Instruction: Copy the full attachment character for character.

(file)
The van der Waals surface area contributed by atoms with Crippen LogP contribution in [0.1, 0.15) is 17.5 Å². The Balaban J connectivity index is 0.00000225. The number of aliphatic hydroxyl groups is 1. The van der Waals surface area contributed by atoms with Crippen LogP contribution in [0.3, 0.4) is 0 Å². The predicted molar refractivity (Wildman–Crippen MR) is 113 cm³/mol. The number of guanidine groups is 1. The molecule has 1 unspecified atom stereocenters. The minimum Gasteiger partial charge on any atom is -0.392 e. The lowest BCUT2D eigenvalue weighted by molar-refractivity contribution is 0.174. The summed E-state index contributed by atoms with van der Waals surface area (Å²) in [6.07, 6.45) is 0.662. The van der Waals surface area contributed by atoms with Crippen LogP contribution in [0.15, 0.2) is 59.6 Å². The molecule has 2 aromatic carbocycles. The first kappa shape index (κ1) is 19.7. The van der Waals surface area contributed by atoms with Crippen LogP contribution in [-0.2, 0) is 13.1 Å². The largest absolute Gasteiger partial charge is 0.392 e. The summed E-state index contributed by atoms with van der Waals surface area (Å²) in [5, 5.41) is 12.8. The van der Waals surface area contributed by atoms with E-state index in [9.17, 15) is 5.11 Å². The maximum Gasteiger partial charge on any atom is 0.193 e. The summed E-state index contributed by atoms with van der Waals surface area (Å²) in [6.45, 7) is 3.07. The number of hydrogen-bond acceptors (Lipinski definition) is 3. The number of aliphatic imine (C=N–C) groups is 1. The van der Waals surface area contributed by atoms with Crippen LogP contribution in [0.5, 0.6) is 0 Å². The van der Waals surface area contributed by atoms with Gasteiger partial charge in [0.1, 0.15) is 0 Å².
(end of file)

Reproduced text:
The van der Waals surface area contributed by atoms with Crippen LogP contribution in [0.1, 0.15) is 17.5 Å². The Balaban J connectivity index is 0.00000225. The number of aliphatic hydroxyl groups is 1. The van der Waals surface area contributed by atoms with Crippen LogP contribution in [0.3, 0.4) is 0 Å². The predicted molar refractivity (Wildman–Crippen MR) is 113 cm³/mol. The number of guanidine groups is 1. The molecule has 1 unspecified atom stereocenters. The minimum Gasteiger partial charge on any atom is -0.392 e. The lowest BCUT2D eigenvalue weighted by molar-refractivity contribution is 0.174. The summed E-state index contributed by atoms with van der Waals surface area (Å²) in [6.07, 6.45) is 0.662. The van der Waals surface area contributed by atoms with Crippen LogP contribution in [0.15, 0.2) is 59.6 Å². The molecule has 2 aromatic carbocycles. The first kappa shape index (κ1) is 19.7. The van der Waals surface area contributed by atoms with Crippen LogP contribution in [-0.2, 0) is 13.1 Å². The largest absolute Gasteiger partial charge is 0.392 e. The summed E-state index contributed by atoms with van der Waals surface area (Å²) in [5, 5.41) is 12.8. The van der Waals surface area contributed by atoms with E-state index in [9.17, 15) is 5.11 Å². The maximum Gasteiger partial charge on any atom is 0.193 e. The summed E-state index contributed by atoms with van der Waals surface area (Å²) in [6.45, 7) is 3.07. The number of hydrogen-bond acceptors (Lipinski definition) is 3. The number of aliphatic imine (C=N–C) groups is 1. The van der Waals surface area contributed by atoms with Crippen LogP contribution in [0.5, 0.6) is 0 Å². The van der Waals surface area contributed by atoms with Gasteiger partial charge in [0.1, 0.15) is 0 Å².